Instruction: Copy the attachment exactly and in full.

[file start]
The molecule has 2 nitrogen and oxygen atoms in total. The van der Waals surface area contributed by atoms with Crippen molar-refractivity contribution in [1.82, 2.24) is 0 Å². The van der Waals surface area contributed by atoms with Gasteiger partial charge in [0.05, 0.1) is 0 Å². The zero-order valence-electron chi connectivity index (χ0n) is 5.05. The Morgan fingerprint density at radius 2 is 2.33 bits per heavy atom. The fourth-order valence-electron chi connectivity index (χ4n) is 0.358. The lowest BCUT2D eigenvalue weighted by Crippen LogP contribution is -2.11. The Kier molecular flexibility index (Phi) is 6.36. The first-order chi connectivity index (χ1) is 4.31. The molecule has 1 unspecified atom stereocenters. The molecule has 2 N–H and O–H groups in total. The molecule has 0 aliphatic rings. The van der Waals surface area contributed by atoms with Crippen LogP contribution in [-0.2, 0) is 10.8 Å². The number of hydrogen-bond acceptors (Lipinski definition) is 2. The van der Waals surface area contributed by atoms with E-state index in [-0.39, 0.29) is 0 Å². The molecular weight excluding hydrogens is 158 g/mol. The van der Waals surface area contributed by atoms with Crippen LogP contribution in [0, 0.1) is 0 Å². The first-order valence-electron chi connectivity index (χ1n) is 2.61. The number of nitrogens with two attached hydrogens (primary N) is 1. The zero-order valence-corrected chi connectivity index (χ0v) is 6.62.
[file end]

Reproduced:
The molecule has 2 nitrogen and oxygen atoms in total. The van der Waals surface area contributed by atoms with Crippen molar-refractivity contribution in [1.82, 2.24) is 0 Å². The van der Waals surface area contributed by atoms with Gasteiger partial charge in [0.05, 0.1) is 0 Å². The zero-order valence-electron chi connectivity index (χ0n) is 5.05. The Morgan fingerprint density at radius 2 is 2.33 bits per heavy atom. The fourth-order valence-electron chi connectivity index (χ4n) is 0.358. The lowest BCUT2D eigenvalue weighted by Crippen LogP contribution is -2.11. The Kier molecular flexibility index (Phi) is 6.36. The first-order chi connectivity index (χ1) is 4.31. The molecule has 1 unspecified atom stereocenters. The molecule has 2 N–H and O–H groups in total. The molecule has 0 aliphatic rings. The van der Waals surface area contributed by atoms with Crippen LogP contribution in [-0.2, 0) is 10.8 Å². The number of hydrogen-bond acceptors (Lipinski definition) is 2. The van der Waals surface area contributed by atoms with E-state index in [-0.39, 0.29) is 0 Å². The molecular weight excluding hydrogens is 158 g/mol. The van der Waals surface area contributed by atoms with Crippen LogP contribution in [0, 0.1) is 0 Å². The first-order valence-electron chi connectivity index (χ1n) is 2.61. The number of nitrogens with two attached hydrogens (primary N) is 1. The zero-order valence-corrected chi connectivity index (χ0v) is 6.62.